Sample Idioms in Non-English Languages (translated):
1. I don’t have a camel in that caravan. (Arabic)
Meaning: That issue doesn’t concern me. (Compare “I don’t have a dog in this fight.”)
2. Stop ironing my head! (Armenian)
Meaning: Stop bothering me! Used when someone’s constant asking or begging for something is becoming a bother.
3. The turtle is shrouded. (Cheyenne)
Meaning: It’s foggy out. (Think of the turtle as the earth, covered in a “shroud” of fog.)
4. to walk around hot porridge (Czech)
Meaning: to avoid getting to the point. (Compare: to beat around the bush.)
5. to make something out of wood and paint it red (Estonian)
Meaning: to make something very clear
6. I have other cats to whip! (French)
Meaning: I have other things to do. (Compare: I have other fish to fry.)
7. to have one’s eyes lined with ham (Italian)
Meaning: to be unable to see what is directly in sight. (Compare: can’t see the forest for the trees)
8. Even monkeys fall from trees. (Japanese)
Meaning: Even experts get it wrong sometimes.
9. to hang noodles on one’s ears (Russian)
Meaning: to tell lies or talk nonsense.
10. to put up a beer tent (Turkish)
Meaning: to get married. (Compare: to tie the knot)
Quiz 1 QuestionsHere's an example of a quiz that could be used to test this standard.
Quiz 2 QuestionsHere's an example of a quiz that could be used to test this standard.
Questions 1-10 are based on the following excerpt:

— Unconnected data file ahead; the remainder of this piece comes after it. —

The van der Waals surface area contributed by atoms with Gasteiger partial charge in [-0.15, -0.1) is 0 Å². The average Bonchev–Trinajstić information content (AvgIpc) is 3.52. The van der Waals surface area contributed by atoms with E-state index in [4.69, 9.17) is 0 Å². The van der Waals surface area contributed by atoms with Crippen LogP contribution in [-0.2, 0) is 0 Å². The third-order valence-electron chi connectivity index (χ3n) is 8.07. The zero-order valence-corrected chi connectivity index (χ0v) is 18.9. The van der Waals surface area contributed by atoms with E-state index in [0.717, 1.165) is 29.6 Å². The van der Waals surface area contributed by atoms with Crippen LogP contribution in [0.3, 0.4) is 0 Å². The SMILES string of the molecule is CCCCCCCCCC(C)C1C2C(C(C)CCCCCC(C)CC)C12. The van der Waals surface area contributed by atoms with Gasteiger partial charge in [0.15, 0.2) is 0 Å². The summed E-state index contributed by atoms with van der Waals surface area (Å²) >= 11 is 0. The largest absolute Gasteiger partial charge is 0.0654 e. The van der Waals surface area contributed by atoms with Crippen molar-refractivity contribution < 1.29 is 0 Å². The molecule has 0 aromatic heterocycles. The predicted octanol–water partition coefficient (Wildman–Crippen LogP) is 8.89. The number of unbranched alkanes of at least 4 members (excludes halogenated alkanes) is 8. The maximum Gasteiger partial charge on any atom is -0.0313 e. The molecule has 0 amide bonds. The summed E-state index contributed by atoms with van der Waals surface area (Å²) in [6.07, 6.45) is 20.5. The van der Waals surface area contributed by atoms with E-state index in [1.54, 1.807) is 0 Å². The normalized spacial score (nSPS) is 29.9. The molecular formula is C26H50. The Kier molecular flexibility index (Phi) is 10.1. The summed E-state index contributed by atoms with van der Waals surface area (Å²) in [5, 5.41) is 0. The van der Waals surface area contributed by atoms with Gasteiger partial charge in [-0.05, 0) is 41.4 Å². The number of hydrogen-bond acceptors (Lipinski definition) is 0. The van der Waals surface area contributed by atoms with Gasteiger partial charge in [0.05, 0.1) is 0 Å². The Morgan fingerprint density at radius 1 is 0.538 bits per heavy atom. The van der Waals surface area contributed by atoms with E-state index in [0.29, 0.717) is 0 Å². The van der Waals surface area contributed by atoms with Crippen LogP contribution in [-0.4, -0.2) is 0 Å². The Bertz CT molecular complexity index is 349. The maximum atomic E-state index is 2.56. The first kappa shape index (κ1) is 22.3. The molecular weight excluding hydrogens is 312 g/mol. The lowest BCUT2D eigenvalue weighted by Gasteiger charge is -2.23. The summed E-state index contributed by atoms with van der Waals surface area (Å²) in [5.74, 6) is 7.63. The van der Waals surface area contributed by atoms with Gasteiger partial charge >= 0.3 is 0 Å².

"Ladies," said he, turning to his family, "Miss Temple, teachers, and children, you all see this girl?"
Of course they did; for I felt their eyes directed like burning-glasses against my scorched skin.
"You see she is yet young; you observe she possesses the ordinary form of childhood; God has graciously given her the shape that He has given to all of us; no signal deformity points her out as a marked character. Who would think that the Evil One had already found a servant and agent in her? Yet such, I grieve to say, is the case."
A pause--in which I began to steady the palsy of my nerves, and to feel that the Rubicon was passed; and that the trial, no longer to be shirked, must be firmly sustained.
"My dear children," pursued the black marble clergyman, with pathos, "this is a sad, a melancholy occasion; for it becomes my duty to warn you, that this girl, who might be one of God's own lambs, is a little castaway: not a member of the true flock, but evidently an interloper and an alien. You must be on your guard against her; you must shun her example; if necessary, avoid her company, exclude her from your sports, and shut her out from your converse. Teachers, you must watch her: keep your eyes on her movements, weigh well her words, scrutinise her actions, punish her body to save her soul: if, indeed, such salvation be possible, for (my tongue falters while I tell it) this girl, this child, the native of a Christian land, worse than many a little heathen who says its prayers to Brahma and kneels before Juggernaut--this girl is--a liar!"
Now came a pause of ten minutes, during which I, by this time in perfect possession of my wits, observed all the female Brocklehursts produce their pocket-handkerchiefs and apply them to their optics, while the elderly lady swayed herself to and fro, and the two younger ones whispered, "How shocking!" Mr. Brocklehurst resumed.
"This I learned from her benefactress; from the pious and charitable lady who adopted her in her orphan state, reared her as her own daughter, and whose kindness, whose generosity the unhappy girl repaid by an ingratitude so bad, so dreadful, that at last her excellent patroness was obliged to separate her from her own young ones, fearful lest her vicious example should contaminate their purity: she has sent her here to be healed, even as the Jews of old sent their diseased to the troubled pool of Bethesda; and, teachers, superintendent, I beg of you not to allow the waters to stagnate round her."
- Jane Eyre, Chapter 7